Crowley froze for just a moment. He couldn’t tell the truth. If he told the truth, then Remuel and his friends would tell Gabriel their lies, and Gabriel would surely believe the false witness of angels over the honest word of a demon slave.
“I-I’m sorry, master,” he began, his mind racing to come up with an explanation that would be even remotely convincing, his words tumbling out in an increasingly panicked rush. “I - misunderstood your instructions. I went to the wrong office first, and they told me I was in the wrong place and where I needed to go. I tried to be fast, to get back in time, but it was too late.” He swallowed hard, instinctively averting his gaze from the cold steely anger in his master’s eyes. “I’m sorry, I… I wasn’t listening properly when you first told me what to do. I’m sorry, master.” He drew in a shaky gasp. “I’m so sorry, master, please…”
Gabriel nodded slowly, thoughtfully. “Sounds like just the sort of stupid mistake you would make,” he remarked with quiet disgust.
Crowley flinched a little, his eyes locked onto Gabriel’s shoes. “I’m sorry, master,” he repeated helplessly.
Gabriel’s fingers brushed Crowley’s jaw again, tilting his head up, and Crowley obediently moved with the gesture, though he couldn’t make himself meet the archangel’s eyes again - not with his lie hanging in the tension-thick air between them.
And then, the back of Gabriel’s hand came down across Crowley’s cheek with breathtaking force, knocking him off his knees and onto his side on the floor. Searing pain bloomed across his face, tears springing to his eyes, as panic choked off the pleas and apologies, the desperate confession, that filled his thoughts.
Stupid, so stupid, to lie. Of course Gabriel knew he was lying. Now he was going to be punished, it was going to be so much worse…
Gabriel crouched down beside him and grabbed the side of the collar, and Crowley closed his eyes, braced for pain - but the archangel did not touch the dial to activate a punishment. He just dragged Crowley back up onto his knees, jerking him close so that their faces were inches apart.
“I’m sorry,” Crowley choked out, pleading. “I’m sorry…”
The backs of Gabriel’s fingers touched Crowley’s cheek again, now gentle across the hot, red mark he’d just left, before trailing up into Crowley’s hair… still gentle, until the moment he grasped a handful, twisting viciously and dragging his head back to snarl, low and warning into his ear.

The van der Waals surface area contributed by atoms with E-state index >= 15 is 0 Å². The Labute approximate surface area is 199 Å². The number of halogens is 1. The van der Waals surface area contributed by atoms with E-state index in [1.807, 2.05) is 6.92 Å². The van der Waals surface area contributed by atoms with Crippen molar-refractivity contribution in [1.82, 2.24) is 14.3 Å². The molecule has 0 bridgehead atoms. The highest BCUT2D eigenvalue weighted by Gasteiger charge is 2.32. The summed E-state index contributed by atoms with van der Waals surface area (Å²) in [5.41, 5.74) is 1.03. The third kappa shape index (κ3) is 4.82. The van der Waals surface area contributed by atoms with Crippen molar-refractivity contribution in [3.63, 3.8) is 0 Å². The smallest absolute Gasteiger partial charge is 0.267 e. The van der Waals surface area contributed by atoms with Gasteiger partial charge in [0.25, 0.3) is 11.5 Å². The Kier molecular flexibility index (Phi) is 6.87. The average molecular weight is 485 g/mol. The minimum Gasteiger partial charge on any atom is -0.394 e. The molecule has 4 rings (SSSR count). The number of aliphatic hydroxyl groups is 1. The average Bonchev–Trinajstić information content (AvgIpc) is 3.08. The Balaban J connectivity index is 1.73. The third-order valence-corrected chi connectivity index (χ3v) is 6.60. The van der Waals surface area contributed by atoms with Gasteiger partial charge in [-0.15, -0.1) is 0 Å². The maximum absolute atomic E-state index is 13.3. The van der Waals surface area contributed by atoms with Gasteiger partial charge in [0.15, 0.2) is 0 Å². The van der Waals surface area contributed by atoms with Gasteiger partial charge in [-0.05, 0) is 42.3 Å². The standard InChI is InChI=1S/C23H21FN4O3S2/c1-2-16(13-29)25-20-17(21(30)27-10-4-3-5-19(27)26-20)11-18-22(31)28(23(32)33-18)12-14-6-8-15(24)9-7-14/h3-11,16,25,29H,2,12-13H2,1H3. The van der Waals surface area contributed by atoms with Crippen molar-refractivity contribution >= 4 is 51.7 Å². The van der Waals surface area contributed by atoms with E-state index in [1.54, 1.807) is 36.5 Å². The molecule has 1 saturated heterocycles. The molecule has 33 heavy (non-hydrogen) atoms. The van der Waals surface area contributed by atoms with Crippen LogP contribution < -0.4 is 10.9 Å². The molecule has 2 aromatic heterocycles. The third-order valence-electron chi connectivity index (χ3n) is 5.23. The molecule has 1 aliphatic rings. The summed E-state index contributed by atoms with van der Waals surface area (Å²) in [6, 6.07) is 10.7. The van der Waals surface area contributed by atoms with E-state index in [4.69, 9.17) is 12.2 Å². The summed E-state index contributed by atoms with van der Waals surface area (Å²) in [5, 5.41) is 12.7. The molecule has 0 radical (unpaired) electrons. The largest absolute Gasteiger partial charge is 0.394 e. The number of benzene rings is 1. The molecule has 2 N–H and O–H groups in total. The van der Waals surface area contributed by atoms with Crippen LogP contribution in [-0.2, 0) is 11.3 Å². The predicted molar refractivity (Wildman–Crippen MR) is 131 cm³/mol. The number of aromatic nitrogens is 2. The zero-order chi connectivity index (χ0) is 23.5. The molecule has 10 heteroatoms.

“ Do not … let it happen again.”
He released Crowley as abruptly as he’d attacked him, rising to his feet and turning away to peruse his books again, leaving Crowley to crawl as swiftly as he could on trembling limbs back to his place beside Gabriel’s desk, back to his assigned work for the day.
“Yes, master,” Crowley whispered, breathless with relief.
One mistake was understandable. Mistakes were to be expected, Gabriel knew, when one was dealing with demons. It was in their nature, after all, to be bad. To fail. At their core, that’s what they were: mistakes.
But Gabriel also knew that Crowley had been trained well. That he knew better than to offer anything but perfection, or as close to it as something like him could get.
So the second time Crowley was late, Gabriel took note. Something was going on. Crowley was sneaking, hiding something. And that was far less tolerable than a simple mistake borne out of the demon’s inherent inability to truly be good.
Crowley’s weak explanation for his tardiness was that there was a long line at the records room, and he’d had to wait for the records Gabriel had requested.
There was never a line. This was Heaven.
And Crowley would have known that, if he had actually belonged here. But his stupid, obvious excuse reeked of Hell, where annoying inconveniences like long lines were standard.
Gabriel’s first impulse was to smack the little liar down, make it clear that no falsehood would ever get past him. But he had time to play a longer game, one that might yield even better results.
“A line, really?” He moved in close, backing Crowley up into the smoky glass wall of his office. “There’s never a line when I go.”
“I...I tried to tell them I was working for you, but…” Crowley soon gave up on his explanation, shrinking back from Gabriel into the glass wall. His head was turned away slightly, and there was a wincing tension around his eyes, like he anticipated a blow any second. “I’m sorry, I tried.”
Gabriel narrowed his eyes and leaned in closer, his lips nearly touching Crowley’s forehead. The demon had his head angled down, as always, and he stood still, taking Gabriel’s scolding without even a flicker of resistance.
“My sweet… deceptive … little serpent,” he said softly, stroking Crowley’s hair. A fine tremor ran through Crowley’s body, but he stayed where he was.
“As easy as it is to believe that you fucked up, again , I don’t really think that’s the whole story.” Gabriel ran a slow finger down Crowley’s jawline, feeling the demon clench and tense under the touch. “And when I find out exactly what you’re hiding from me…” Gabriel turned Crowley’s head further to the side so that he could whisper directly into the demon’s ear. “You’re going to be so very sorry.” He punctuated his sentence with a kiss to Crowley’s temple, relishing the well-controlled shiver he elicited.
“So you might as well tell me the truth now,” he said, stepping back to cross his arms and look sternly down at Crowley. “Spare yourself the future trouble.”